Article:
UPDATE: The date for the talk by the education award winners, Paul Attewell and David Lavin, has been changed to March 4 at 4 p.m.
The Grawemeyer prizes, five awards of $200,000 each, are given each year for outstanding ideas or works in music composition, world order, psychology, education and religion. UofL and the seminary jointly administer the religion award.
Here’s the schedule for the free public talks:
- Paul Attewell and David Lavin of City University of New York will speak March 4 at 4 p.m. in UofL’s University Club Ballroom. They won the education award for showing that disadvantaged students who attend college usually do well and their success carries forward to the next generation.
- Anne Treisman of Princeton University will speak March 4 at noon in 101 Strickler Hall. She won the psychology award for her theory of feature integration, which helps explain how people process visual images from the world around them.
- Donald Shriver, former president of Union Seminary in New York City, will speak March 4 at 7 p.m. in Caldwell Chapel, Louisville Presbyterian Theological Seminary. He won the religion award for outlining ways governments and societies can overcome past misdeeds.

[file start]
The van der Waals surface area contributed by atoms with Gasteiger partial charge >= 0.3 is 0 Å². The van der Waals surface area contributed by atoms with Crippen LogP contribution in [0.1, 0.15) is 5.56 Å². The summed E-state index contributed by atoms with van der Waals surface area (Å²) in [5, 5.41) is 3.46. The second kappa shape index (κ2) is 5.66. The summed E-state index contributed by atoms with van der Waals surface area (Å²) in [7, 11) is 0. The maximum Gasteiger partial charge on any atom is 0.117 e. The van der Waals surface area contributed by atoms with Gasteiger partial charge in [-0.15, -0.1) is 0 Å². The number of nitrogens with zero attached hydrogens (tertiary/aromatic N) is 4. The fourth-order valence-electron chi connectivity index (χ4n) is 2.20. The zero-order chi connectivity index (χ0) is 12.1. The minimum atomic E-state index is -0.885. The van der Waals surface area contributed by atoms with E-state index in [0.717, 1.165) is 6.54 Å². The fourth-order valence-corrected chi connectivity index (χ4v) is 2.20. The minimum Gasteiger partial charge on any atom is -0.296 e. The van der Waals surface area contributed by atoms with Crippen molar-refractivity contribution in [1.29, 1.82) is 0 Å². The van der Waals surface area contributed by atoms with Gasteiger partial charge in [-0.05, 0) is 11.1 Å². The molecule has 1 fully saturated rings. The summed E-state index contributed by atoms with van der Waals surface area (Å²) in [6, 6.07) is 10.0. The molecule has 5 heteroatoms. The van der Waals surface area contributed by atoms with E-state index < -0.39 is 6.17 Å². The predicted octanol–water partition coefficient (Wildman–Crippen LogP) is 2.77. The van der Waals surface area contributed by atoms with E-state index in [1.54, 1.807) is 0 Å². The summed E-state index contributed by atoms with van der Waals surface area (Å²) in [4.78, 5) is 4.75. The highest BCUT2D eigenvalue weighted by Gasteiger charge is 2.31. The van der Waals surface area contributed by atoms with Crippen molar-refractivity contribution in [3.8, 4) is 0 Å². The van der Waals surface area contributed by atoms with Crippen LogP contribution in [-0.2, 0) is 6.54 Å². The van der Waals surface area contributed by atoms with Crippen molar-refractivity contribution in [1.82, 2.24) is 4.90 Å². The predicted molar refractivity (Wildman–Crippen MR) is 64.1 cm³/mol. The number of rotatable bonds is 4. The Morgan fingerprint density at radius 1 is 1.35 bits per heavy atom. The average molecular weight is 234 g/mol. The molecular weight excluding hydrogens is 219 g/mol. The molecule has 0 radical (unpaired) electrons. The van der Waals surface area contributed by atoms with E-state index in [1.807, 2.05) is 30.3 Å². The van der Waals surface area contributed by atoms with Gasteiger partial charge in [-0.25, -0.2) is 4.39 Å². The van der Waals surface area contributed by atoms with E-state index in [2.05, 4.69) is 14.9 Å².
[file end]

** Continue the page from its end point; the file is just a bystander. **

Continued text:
Shriver also will appear twice on UofL’s Belknap Campus March 4. He will take part in a discussion at the Interfaith Center at 10 a.m. and will speak at 1 p.m. in Ekstrom Library’s Chao Auditorium. Both appearances are free and open to the public.
- Michael Johnston of Colgate University in Hamilton, N.Y. will speak March 5 at 11 a.m. in Chao Auditorium, Ekstrom Library. He won the world order award for his analysis of how corruption develops and how to stop it.
- Brett Dean, a composer from Melbourne, Australia, will speak March 12 at 3 p.m. in Margaret Comstock Hall, School of Music. He won the music composition award for “The Lost Art of Letter Writing,” a four-movement concerto for violin and orchestra.
No reservations or tickets are required for the talks. For more information, call Allan Dittmer at 502-852-5198.